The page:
“The question we’re asking is what would a warmer world than today look like? If we can translate our changes in the temperature gradient, then that would mean, theoretically, that long timescale variability in the future will be reduced. But that doesn’t mean that short timescale variability will be reduced.”
Short-term climate variability is a term typically used to describe the natural range of temperatures and weather patterns experienced by the Earth within shorter periods.
For example, after an extreme weather event, scientists often carry out single attribution studies to determine how the likelihood of such an event could have been influenced by climate change and short-term climate variability.
It is still not clear how a reduction in long-term variability will affect the frequency and severity of extreme weather events, Rehfeld says:
“There seems to be a correlation. This change in long timescale climate variability could have influences on extreme events and seasonal variability.
“Based on what we know about how extreme events work, if we have a broader distribution of temperatures then we should have more extreme events. However, what we perceive as extreme events, like floods or heatwaves, is not reflected in our datasets.”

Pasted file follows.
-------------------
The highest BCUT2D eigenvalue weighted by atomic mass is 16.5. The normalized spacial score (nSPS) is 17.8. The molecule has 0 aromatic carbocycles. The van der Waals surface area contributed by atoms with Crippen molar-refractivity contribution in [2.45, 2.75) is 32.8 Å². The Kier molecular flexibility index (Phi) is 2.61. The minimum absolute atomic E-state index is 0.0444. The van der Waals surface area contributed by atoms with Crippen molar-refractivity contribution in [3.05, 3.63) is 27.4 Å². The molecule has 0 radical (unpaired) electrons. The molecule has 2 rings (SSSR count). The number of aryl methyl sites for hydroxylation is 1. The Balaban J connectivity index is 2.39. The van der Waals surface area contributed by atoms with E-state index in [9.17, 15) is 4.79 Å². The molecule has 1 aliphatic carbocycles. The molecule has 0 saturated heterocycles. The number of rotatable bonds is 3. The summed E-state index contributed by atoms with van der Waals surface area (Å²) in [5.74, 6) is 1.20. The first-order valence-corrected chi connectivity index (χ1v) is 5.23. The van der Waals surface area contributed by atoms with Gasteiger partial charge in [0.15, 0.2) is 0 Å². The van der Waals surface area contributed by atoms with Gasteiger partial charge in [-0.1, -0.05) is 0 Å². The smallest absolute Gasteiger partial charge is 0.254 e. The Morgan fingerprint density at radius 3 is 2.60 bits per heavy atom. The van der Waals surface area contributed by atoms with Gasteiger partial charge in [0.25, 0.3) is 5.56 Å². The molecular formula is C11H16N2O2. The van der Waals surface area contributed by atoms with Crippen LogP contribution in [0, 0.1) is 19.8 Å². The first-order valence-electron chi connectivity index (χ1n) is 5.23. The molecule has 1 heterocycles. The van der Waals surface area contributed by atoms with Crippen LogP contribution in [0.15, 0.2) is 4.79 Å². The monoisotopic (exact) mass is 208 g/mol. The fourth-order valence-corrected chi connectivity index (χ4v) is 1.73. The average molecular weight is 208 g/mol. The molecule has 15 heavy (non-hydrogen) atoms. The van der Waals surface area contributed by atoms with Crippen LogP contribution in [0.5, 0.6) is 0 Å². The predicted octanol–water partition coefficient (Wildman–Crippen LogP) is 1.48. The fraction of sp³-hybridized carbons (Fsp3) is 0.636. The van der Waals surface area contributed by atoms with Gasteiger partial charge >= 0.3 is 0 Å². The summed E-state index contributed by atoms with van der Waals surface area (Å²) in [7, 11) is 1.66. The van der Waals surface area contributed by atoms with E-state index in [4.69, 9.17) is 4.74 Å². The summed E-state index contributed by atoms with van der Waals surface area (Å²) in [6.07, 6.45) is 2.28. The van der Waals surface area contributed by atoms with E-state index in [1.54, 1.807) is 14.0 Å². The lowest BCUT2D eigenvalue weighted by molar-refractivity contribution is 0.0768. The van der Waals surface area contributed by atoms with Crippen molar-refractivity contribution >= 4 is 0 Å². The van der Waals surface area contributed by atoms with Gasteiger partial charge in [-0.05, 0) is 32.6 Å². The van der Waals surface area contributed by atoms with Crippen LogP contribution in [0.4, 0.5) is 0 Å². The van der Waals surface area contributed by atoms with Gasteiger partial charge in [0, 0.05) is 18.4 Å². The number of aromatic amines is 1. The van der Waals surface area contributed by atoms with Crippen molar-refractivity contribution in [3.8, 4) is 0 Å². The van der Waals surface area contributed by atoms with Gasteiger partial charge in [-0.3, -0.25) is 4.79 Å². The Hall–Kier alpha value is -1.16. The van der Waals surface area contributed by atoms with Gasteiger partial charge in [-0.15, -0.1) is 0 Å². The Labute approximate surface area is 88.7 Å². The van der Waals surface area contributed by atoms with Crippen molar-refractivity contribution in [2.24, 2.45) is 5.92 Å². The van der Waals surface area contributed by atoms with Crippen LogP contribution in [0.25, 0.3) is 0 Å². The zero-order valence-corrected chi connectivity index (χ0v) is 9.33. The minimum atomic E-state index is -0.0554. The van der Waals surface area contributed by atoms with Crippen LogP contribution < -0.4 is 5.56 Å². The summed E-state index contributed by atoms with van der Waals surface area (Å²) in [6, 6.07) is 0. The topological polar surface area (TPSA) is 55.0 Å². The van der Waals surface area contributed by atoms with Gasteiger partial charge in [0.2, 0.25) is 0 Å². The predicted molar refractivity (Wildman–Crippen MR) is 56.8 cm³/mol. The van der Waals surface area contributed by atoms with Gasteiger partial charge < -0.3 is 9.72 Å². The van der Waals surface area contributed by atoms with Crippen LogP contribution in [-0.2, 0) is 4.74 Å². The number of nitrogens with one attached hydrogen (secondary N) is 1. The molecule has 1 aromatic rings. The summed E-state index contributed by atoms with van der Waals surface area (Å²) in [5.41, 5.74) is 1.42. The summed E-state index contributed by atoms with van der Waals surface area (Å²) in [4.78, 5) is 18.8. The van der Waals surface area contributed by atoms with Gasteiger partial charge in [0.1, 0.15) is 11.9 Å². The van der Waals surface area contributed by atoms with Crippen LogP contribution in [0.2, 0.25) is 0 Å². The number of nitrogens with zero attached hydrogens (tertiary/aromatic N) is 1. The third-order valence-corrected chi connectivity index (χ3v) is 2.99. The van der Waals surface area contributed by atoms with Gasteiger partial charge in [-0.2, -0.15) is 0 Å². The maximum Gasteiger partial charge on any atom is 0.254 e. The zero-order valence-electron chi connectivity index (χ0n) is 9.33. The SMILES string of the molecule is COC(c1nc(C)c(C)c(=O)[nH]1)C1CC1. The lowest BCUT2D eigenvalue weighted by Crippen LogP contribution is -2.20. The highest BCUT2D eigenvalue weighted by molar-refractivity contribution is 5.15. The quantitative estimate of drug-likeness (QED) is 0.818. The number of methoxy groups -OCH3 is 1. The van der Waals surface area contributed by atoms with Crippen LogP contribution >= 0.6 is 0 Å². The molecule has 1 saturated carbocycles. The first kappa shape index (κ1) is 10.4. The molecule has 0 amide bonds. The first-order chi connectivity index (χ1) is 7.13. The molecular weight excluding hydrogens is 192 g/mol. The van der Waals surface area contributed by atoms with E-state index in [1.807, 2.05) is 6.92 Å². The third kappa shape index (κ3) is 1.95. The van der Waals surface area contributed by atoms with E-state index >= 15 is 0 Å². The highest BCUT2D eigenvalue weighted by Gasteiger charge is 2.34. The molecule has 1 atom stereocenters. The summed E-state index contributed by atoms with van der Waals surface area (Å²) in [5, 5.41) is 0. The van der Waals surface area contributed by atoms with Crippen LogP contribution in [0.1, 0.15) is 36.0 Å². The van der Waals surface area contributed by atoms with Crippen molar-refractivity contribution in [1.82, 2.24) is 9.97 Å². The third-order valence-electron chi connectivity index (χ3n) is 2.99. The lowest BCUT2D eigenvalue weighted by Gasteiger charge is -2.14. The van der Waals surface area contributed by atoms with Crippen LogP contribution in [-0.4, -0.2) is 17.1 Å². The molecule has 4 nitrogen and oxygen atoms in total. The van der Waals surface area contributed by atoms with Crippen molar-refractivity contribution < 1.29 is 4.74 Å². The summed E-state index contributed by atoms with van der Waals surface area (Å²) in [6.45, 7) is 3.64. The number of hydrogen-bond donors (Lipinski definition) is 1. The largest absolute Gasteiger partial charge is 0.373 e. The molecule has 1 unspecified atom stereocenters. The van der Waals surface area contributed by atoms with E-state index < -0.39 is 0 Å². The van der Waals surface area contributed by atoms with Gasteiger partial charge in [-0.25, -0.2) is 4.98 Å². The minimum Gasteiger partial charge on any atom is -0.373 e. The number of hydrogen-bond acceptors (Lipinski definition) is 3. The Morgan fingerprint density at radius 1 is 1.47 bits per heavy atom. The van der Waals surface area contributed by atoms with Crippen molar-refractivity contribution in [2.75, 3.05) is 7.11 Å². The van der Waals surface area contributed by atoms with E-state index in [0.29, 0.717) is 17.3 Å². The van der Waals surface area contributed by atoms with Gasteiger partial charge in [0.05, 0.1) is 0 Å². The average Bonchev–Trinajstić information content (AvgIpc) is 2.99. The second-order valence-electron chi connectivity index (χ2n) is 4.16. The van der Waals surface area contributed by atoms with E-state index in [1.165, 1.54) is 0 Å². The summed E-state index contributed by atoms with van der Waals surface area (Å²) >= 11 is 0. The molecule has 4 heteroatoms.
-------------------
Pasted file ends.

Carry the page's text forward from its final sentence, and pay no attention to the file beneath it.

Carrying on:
In other words, scientific theory suggests that declines in long-term climate variability could lead to fewer extreme events. However, the timescale used in the study was too broad to reflect short-term events, such as floods and heatwaves.
The findings are “interesting”, but could hold “limited relevance” to understanding future climate change, which is occuring at a much faster rate than the warming observed from the LGM to the Holocene, says Prof Amanda Maycock, a research fellow from the University of Leeds who was not involved in the new study. She tells Carbon Brief:
“Current surface temperature changes and associated changes in climate variability and extremes are occurring much more rapidly than the multi-centennial timescales considered in the study.”
The datasets collated in the study could be used to help climate models simulate more long-term changes in climate variability, says Dr Lauren Gregorie, an academic research fellow at the University of Leeds, who was also not involved in the study. She tells Carbon Brief:
“What I find particularly interesting is that while models do simulate a reduction in variability, they tend to underestimate that change compared to the records [used in the study]. There is a great opportunity to use our knowledge of past climate change to test and improve climate models. Unfortunately, there’s currently very little funding to do this kind of work.”